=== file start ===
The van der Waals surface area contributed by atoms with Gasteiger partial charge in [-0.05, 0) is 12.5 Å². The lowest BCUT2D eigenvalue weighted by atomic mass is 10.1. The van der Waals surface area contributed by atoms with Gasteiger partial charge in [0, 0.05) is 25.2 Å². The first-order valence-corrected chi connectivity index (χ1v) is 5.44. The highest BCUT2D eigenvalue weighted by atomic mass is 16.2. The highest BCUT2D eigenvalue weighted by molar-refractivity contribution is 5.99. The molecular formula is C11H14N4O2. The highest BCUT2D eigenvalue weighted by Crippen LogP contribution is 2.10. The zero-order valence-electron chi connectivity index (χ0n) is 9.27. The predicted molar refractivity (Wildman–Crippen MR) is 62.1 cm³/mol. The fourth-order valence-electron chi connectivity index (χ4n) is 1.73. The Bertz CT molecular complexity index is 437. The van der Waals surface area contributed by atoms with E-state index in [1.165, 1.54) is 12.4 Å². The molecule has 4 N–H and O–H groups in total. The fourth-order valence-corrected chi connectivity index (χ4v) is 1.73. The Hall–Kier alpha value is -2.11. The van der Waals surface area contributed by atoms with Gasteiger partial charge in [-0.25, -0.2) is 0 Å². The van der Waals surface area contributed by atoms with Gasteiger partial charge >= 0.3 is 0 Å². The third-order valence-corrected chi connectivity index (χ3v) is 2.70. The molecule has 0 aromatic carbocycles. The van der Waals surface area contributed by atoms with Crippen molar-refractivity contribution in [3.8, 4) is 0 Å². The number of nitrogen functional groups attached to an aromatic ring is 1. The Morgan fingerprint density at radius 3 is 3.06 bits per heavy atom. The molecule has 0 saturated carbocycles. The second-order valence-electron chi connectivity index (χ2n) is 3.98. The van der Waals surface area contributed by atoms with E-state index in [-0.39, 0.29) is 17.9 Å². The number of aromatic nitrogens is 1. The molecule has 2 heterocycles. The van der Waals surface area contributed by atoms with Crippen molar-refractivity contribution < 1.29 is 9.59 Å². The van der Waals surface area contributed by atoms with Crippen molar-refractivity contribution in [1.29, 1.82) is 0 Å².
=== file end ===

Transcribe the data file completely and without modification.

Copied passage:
The van der Waals surface area contributed by atoms with Gasteiger partial charge in [-0.05, 0) is 12.5 Å². The lowest BCUT2D eigenvalue weighted by atomic mass is 10.1. The van der Waals surface area contributed by atoms with Gasteiger partial charge in [0, 0.05) is 25.2 Å². The first-order valence-corrected chi connectivity index (χ1v) is 5.44. The highest BCUT2D eigenvalue weighted by atomic mass is 16.2. The highest BCUT2D eigenvalue weighted by molar-refractivity contribution is 5.99. The molecular formula is C11H14N4O2. The highest BCUT2D eigenvalue weighted by Crippen LogP contribution is 2.10. The zero-order valence-electron chi connectivity index (χ0n) is 9.27. The predicted molar refractivity (Wildman–Crippen MR) is 62.1 cm³/mol. The fourth-order valence-electron chi connectivity index (χ4n) is 1.73. The Bertz CT molecular complexity index is 437. The van der Waals surface area contributed by atoms with E-state index in [1.165, 1.54) is 12.4 Å². The molecule has 4 N–H and O–H groups in total. The fourth-order valence-corrected chi connectivity index (χ4v) is 1.73. The Hall–Kier alpha value is -2.11. The van der Waals surface area contributed by atoms with Gasteiger partial charge in [-0.25, -0.2) is 0 Å². The van der Waals surface area contributed by atoms with Gasteiger partial charge >= 0.3 is 0 Å². The third-order valence-corrected chi connectivity index (χ3v) is 2.70. The molecule has 0 aromatic carbocycles. The van der Waals surface area contributed by atoms with Crippen molar-refractivity contribution in [3.8, 4) is 0 Å². The number of nitrogen functional groups attached to an aromatic ring is 1. The Morgan fingerprint density at radius 3 is 3.06 bits per heavy atom. The molecule has 0 saturated carbocycles. The second-order valence-electron chi connectivity index (χ2n) is 3.98. The van der Waals surface area contributed by atoms with E-state index in [-0.39, 0.29) is 17.9 Å². The number of aromatic nitrogens is 1. The molecule has 2 heterocycles. The van der Waals surface area contributed by atoms with Crippen molar-refractivity contribution < 1.29 is 9.59 Å². The van der Waals surface area contributed by atoms with Crippen molar-refractivity contribution in [1.29, 1.82) is 0 Å².